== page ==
Oxalic acid poisoning
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Oxalic acid is a poisonous, colorless substance. This article discusses poisoning from swallowing oxalic acid.
This article is for information only. Do NOT use it to treat or manage an actual poison exposure. If you or someone you are with has an exposure, call your local emergency number (such as 911), or your local poison center can be reached directly by calling the national toll-free Poison Help hotline (1-800-222-1222) from anywhere in the United States.
Oxalic acid may be found in some:
Note: This list may not be all inclusive.
Symptoms of oxalic acid poisoning include:
Seek immediate medical help. DO NOT make a person throw up unless told to do so by Poison Control or a health care professional.
If the chemical was swallowed, immediately give the person water or milk, unless instructed otherwise by a health care provider. DO NOT give water or milk if the person is having symptoms (such as vomiting, convulsions, or a decreased level of alertness) that make it hard to swallow.
Before Calling Emergency
The following information is helpful for emergency assistance:
- Person's age, weight, and condition
- Name of the product (ingredients and strengths, if known)
- Time it was swallowed
- Amount swallowed
However, DO NOT delay calling for help if this information is not immediately available.
Your local poison center can be reached directly by calling the national toll-free Poison Help hotline (1-800-222-1222) from anywhere in the United States. This hotline number will let you talk to experts in poisoning. They will give you further instructions.
This is a free and confidential service. You should call if you have any questions about poisoning or poison prevention. It does NOT need to be an emergency. You can call for any reason, 24 hours a day, 7 days a week.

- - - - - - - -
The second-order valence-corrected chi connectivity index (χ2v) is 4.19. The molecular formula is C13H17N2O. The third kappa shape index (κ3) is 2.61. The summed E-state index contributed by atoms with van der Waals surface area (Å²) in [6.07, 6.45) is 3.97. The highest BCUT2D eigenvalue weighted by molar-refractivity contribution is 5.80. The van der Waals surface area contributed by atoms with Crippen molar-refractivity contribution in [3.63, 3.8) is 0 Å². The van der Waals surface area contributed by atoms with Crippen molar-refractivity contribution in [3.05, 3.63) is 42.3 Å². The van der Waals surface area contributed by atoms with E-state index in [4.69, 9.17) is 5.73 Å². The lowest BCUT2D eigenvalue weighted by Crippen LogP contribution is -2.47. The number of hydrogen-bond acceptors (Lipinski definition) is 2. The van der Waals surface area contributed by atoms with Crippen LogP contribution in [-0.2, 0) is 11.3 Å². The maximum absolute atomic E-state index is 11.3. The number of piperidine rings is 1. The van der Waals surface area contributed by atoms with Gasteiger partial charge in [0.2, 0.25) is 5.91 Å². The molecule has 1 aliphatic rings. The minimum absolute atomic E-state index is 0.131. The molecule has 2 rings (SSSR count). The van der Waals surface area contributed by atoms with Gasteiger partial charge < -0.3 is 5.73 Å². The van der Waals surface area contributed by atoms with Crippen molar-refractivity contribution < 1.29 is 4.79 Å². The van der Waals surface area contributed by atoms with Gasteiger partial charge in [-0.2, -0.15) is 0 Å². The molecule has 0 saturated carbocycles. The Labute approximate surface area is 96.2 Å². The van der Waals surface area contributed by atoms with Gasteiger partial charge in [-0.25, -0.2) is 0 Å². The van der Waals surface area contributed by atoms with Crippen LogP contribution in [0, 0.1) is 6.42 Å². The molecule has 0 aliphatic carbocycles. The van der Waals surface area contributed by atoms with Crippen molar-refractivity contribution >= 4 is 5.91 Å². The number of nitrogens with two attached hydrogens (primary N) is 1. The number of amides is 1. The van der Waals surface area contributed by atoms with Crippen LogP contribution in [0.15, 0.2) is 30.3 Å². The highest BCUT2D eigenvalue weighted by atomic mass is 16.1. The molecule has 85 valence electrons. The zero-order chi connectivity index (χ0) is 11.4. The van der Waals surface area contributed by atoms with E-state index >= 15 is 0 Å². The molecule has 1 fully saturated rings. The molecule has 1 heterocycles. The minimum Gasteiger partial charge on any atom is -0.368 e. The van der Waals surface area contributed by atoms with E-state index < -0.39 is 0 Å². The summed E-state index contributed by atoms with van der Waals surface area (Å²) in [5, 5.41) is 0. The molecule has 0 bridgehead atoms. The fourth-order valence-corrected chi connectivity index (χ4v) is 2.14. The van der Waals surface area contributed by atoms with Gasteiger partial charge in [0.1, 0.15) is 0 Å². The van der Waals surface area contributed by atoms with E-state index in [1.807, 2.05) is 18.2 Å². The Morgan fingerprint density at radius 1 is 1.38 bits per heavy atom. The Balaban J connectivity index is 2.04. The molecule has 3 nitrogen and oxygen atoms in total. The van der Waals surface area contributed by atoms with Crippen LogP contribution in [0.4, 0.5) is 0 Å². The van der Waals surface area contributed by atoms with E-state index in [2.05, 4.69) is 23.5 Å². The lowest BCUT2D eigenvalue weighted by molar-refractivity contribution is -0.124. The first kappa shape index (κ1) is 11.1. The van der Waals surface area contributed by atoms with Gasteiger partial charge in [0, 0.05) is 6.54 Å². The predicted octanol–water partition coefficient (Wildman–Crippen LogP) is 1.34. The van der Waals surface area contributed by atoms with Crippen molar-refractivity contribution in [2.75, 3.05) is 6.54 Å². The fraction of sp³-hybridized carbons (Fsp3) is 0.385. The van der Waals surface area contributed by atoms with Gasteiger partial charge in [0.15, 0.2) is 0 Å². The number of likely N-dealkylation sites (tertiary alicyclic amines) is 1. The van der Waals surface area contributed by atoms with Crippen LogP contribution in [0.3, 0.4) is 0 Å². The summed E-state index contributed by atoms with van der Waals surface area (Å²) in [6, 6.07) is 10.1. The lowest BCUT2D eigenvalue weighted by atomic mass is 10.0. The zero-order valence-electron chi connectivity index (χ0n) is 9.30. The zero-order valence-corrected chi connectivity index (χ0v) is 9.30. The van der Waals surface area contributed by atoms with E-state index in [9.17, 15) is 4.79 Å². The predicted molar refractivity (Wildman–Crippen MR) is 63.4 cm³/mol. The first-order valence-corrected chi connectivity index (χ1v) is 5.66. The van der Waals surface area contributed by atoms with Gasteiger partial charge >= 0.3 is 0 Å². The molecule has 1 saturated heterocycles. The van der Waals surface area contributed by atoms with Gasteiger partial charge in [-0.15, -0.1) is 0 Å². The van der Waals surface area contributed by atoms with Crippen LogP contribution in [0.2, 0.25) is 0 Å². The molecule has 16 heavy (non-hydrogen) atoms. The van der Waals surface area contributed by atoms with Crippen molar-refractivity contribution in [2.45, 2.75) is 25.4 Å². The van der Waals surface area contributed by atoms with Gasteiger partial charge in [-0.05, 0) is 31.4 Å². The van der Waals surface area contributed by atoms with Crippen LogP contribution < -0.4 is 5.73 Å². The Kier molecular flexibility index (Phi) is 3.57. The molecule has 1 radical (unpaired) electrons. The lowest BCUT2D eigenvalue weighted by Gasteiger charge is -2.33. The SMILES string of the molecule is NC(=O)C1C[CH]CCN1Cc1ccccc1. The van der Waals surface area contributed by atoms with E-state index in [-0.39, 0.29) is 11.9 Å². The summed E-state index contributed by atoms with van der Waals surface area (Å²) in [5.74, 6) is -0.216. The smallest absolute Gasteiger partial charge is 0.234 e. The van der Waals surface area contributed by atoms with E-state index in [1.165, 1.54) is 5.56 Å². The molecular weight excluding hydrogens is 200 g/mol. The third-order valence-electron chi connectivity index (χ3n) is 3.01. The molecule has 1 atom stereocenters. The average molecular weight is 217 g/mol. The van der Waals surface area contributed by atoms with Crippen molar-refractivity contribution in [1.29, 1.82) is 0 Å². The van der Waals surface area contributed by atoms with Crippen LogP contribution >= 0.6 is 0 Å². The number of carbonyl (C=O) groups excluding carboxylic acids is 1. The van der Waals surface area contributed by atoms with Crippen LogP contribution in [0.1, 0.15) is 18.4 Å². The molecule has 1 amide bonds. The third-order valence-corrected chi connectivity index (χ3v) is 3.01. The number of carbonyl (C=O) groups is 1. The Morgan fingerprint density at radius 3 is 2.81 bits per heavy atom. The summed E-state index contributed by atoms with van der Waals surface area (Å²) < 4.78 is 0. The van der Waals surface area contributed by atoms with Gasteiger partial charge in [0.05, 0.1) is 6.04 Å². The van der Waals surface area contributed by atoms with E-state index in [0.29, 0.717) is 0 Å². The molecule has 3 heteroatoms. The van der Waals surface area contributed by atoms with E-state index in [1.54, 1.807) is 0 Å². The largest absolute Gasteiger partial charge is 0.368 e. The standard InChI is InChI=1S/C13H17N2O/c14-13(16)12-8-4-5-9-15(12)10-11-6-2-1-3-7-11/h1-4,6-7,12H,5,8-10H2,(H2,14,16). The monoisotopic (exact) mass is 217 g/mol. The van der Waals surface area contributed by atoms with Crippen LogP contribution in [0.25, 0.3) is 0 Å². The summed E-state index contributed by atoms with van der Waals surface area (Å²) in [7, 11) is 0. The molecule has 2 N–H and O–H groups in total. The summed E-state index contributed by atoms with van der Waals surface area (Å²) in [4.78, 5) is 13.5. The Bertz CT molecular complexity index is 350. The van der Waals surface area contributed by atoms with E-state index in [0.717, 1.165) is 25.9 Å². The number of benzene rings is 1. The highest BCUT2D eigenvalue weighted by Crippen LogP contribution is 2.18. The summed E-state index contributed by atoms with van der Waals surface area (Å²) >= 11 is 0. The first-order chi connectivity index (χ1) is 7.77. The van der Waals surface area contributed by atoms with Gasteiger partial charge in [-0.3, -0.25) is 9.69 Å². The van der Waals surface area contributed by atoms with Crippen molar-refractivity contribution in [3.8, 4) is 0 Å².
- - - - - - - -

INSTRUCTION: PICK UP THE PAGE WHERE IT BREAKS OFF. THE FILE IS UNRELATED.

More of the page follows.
What to Expect at the Emergency Room
The health care provider will measure and monitor vital signs, including temperature, pulse, breathing rate, and blood pressure. The person may receive:
- Activated charcoal
- Airway support, including oxygen, breathing tube through the mouth (intubation), and breathing machine (ventilator)
- Blood and urine tests
- Camera down the throat (endoscopy) to see burns in the food pipe (esophagus) and stomach
- Chest x-ray
- EKG (electrocardiogram, or heart tracing)
- Fluids through a vein (intravenous or IV)
- Medicines to treat symptoms
- Tube through the mouth into the stomach to wash out the stomach (gastric lavage)
How well a person does depends on the amount of poison swallowed, how concentrated the poison is, and how quickly treatment was received. The faster a person gets medical help, the better the chance for recovery.
Severe damage to the mouth, gastrointestinal tract, or airway may occur and quickly cause death if not treated.
Caustics. In: Marx JA, Hockberger RS, Walls RM, et al, eds. Rosen's Emergency Medicine: Concepts and Clinical Practice. 8th ed. Philadelphia, PA: Elsevier Saunders; 2014:chap 153.
- Last reviewed on 1/13/2015
- Jacob L. Heller, MD, MHA, Emergency Medicine, Virginia Mason Medical Center, Seattle, WA. Also reviewed by David Zieve, MD, MHA, Isla Ogilvie, PhD, and the A.D.A.M. Editorial team.
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